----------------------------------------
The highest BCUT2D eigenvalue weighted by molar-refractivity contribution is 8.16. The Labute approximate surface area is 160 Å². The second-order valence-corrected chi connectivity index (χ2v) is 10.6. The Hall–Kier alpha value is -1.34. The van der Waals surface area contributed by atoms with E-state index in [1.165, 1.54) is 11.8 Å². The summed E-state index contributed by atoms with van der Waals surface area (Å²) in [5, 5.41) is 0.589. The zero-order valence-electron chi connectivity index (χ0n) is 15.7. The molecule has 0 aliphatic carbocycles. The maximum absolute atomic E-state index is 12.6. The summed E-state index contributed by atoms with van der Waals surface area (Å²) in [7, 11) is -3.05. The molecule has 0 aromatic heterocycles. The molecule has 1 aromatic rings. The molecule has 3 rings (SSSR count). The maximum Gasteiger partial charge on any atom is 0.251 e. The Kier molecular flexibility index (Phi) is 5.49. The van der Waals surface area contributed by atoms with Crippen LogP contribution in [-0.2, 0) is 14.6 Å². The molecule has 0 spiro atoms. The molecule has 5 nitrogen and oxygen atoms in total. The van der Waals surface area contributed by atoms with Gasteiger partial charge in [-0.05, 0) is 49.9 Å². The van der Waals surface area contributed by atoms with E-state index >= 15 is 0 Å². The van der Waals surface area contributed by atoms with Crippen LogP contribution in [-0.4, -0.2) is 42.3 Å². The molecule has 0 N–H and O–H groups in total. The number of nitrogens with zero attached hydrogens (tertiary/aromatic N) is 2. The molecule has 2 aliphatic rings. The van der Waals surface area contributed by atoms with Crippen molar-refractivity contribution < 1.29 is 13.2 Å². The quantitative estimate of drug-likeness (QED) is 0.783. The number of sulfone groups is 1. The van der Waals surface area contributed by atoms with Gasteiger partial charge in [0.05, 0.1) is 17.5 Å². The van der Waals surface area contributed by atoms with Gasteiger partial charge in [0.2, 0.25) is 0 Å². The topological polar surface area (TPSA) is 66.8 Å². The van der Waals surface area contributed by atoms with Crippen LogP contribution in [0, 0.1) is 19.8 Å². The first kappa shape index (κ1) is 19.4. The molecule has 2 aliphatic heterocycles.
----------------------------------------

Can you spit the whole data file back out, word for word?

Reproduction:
The highest BCUT2D eigenvalue weighted by molar-refractivity contribution is 8.16. The Labute approximate surface area is 160 Å². The second-order valence-corrected chi connectivity index (χ2v) is 10.6. The Hall–Kier alpha value is -1.34. The van der Waals surface area contributed by atoms with E-state index in [1.165, 1.54) is 11.8 Å². The summed E-state index contributed by atoms with van der Waals surface area (Å²) in [5, 5.41) is 0.589. The zero-order valence-electron chi connectivity index (χ0n) is 15.7. The molecule has 0 aliphatic carbocycles. The maximum absolute atomic E-state index is 12.6. The summed E-state index contributed by atoms with van der Waals surface area (Å²) in [7, 11) is -3.05. The molecule has 0 aromatic heterocycles. The molecule has 1 aromatic rings. The molecule has 3 rings (SSSR count). The maximum Gasteiger partial charge on any atom is 0.251 e. The Kier molecular flexibility index (Phi) is 5.49. The van der Waals surface area contributed by atoms with Crippen LogP contribution in [-0.2, 0) is 14.6 Å². The molecule has 0 spiro atoms. The molecule has 5 nitrogen and oxygen atoms in total. The van der Waals surface area contributed by atoms with Gasteiger partial charge in [-0.05, 0) is 49.9 Å². The van der Waals surface area contributed by atoms with E-state index >= 15 is 0 Å². The van der Waals surface area contributed by atoms with Crippen LogP contribution in [-0.4, -0.2) is 42.3 Å². The molecule has 0 N–H and O–H groups in total. The number of nitrogens with zero attached hydrogens (tertiary/aromatic N) is 2. The molecule has 2 aliphatic rings. The van der Waals surface area contributed by atoms with Crippen molar-refractivity contribution < 1.29 is 13.2 Å². The quantitative estimate of drug-likeness (QED) is 0.783. The number of sulfone groups is 1. The van der Waals surface area contributed by atoms with Gasteiger partial charge in [0.05, 0.1) is 17.5 Å². The van der Waals surface area contributed by atoms with Gasteiger partial charge in [0.2, 0.25) is 0 Å². The topological polar surface area (TPSA) is 66.8 Å². The van der Waals surface area contributed by atoms with Crippen LogP contribution in [0, 0.1) is 19.8 Å². The first kappa shape index (κ1) is 19.4. The molecule has 2 aliphatic heterocycles.